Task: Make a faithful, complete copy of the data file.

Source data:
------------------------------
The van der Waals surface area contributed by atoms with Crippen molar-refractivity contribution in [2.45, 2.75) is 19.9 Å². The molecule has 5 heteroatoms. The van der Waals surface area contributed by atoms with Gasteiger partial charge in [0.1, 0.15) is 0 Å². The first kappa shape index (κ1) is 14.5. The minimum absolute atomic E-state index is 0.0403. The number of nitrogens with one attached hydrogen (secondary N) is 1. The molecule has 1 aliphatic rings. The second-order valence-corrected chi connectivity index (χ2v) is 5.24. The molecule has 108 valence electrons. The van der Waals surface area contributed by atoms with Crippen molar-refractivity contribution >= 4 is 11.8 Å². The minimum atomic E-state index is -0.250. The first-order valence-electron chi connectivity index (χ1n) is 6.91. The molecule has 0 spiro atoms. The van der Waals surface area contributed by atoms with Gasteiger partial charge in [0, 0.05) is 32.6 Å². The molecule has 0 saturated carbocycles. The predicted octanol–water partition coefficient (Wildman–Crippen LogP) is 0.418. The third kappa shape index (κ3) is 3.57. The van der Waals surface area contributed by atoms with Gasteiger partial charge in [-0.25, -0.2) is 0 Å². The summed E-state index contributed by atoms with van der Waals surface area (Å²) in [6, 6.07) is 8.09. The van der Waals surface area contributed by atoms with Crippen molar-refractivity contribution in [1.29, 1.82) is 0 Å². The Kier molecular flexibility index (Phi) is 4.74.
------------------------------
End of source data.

The van der Waals surface area contributed by atoms with Crippen molar-refractivity contribution in [2.45, 2.75) is 19.9 Å². The molecule has 5 heteroatoms. The van der Waals surface area contributed by atoms with Gasteiger partial charge in [0.1, 0.15) is 0 Å². The first kappa shape index (κ1) is 14.5. The minimum absolute atomic E-state index is 0.0403. The number of nitrogens with one attached hydrogen (secondary N) is 1. The molecule has 1 aliphatic rings. The second-order valence-corrected chi connectivity index (χ2v) is 5.24. The molecule has 108 valence electrons. The van der Waals surface area contributed by atoms with Crippen molar-refractivity contribution >= 4 is 11.8 Å². The minimum atomic E-state index is -0.250. The first-order valence-electron chi connectivity index (χ1n) is 6.91. The molecule has 0 spiro atoms. The van der Waals surface area contributed by atoms with Gasteiger partial charge in [0, 0.05) is 32.6 Å². The molecule has 0 saturated carbocycles. The predicted octanol–water partition coefficient (Wildman–Crippen LogP) is 0.418. The third kappa shape index (κ3) is 3.57. The van der Waals surface area contributed by atoms with Gasteiger partial charge in [-0.25, -0.2) is 0 Å². The summed E-state index contributed by atoms with van der Waals surface area (Å²) in [6, 6.07) is 8.09. The van der Waals surface area contributed by atoms with Crippen molar-refractivity contribution in [1.29, 1.82) is 0 Å². The Kier molecular flexibility index (Phi) is 4.74.